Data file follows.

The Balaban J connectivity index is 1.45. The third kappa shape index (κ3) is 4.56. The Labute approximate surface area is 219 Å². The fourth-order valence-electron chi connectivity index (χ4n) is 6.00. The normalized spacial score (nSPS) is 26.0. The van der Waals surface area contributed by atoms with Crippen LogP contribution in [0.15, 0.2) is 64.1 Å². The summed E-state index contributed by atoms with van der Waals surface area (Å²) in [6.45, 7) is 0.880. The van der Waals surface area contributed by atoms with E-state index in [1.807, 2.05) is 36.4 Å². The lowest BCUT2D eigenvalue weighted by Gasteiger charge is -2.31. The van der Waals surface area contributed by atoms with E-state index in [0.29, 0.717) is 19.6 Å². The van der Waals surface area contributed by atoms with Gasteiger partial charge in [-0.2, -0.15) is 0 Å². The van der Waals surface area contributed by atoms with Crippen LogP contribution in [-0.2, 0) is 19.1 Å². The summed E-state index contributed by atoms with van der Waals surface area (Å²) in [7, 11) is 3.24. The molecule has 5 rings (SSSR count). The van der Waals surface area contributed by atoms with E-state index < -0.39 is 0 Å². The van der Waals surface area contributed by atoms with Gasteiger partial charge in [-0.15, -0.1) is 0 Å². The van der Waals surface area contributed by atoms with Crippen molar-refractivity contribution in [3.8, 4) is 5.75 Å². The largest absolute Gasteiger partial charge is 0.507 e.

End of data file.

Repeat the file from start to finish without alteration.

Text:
The Balaban J connectivity index is 1.45. The third kappa shape index (κ3) is 4.56. The Labute approximate surface area is 219 Å². The fourth-order valence-electron chi connectivity index (χ4n) is 6.00. The normalized spacial score (nSPS) is 26.0. The van der Waals surface area contributed by atoms with Crippen LogP contribution in [0.15, 0.2) is 64.1 Å². The summed E-state index contributed by atoms with van der Waals surface area (Å²) in [6.45, 7) is 0.880. The van der Waals surface area contributed by atoms with E-state index in [1.807, 2.05) is 36.4 Å². The lowest BCUT2D eigenvalue weighted by Gasteiger charge is -2.31. The van der Waals surface area contributed by atoms with E-state index in [0.29, 0.717) is 19.6 Å². The van der Waals surface area contributed by atoms with Gasteiger partial charge in [-0.2, -0.15) is 0 Å². The van der Waals surface area contributed by atoms with Crippen LogP contribution in [-0.2, 0) is 19.1 Å². The summed E-state index contributed by atoms with van der Waals surface area (Å²) in [7, 11) is 3.24. The molecule has 5 rings (SSSR count). The van der Waals surface area contributed by atoms with E-state index < -0.39 is 0 Å². The van der Waals surface area contributed by atoms with Gasteiger partial charge in [-0.15, -0.1) is 0 Å². The van der Waals surface area contributed by atoms with Crippen molar-refractivity contribution in [3.8, 4) is 5.75 Å². The largest absolute Gasteiger partial charge is 0.507 e.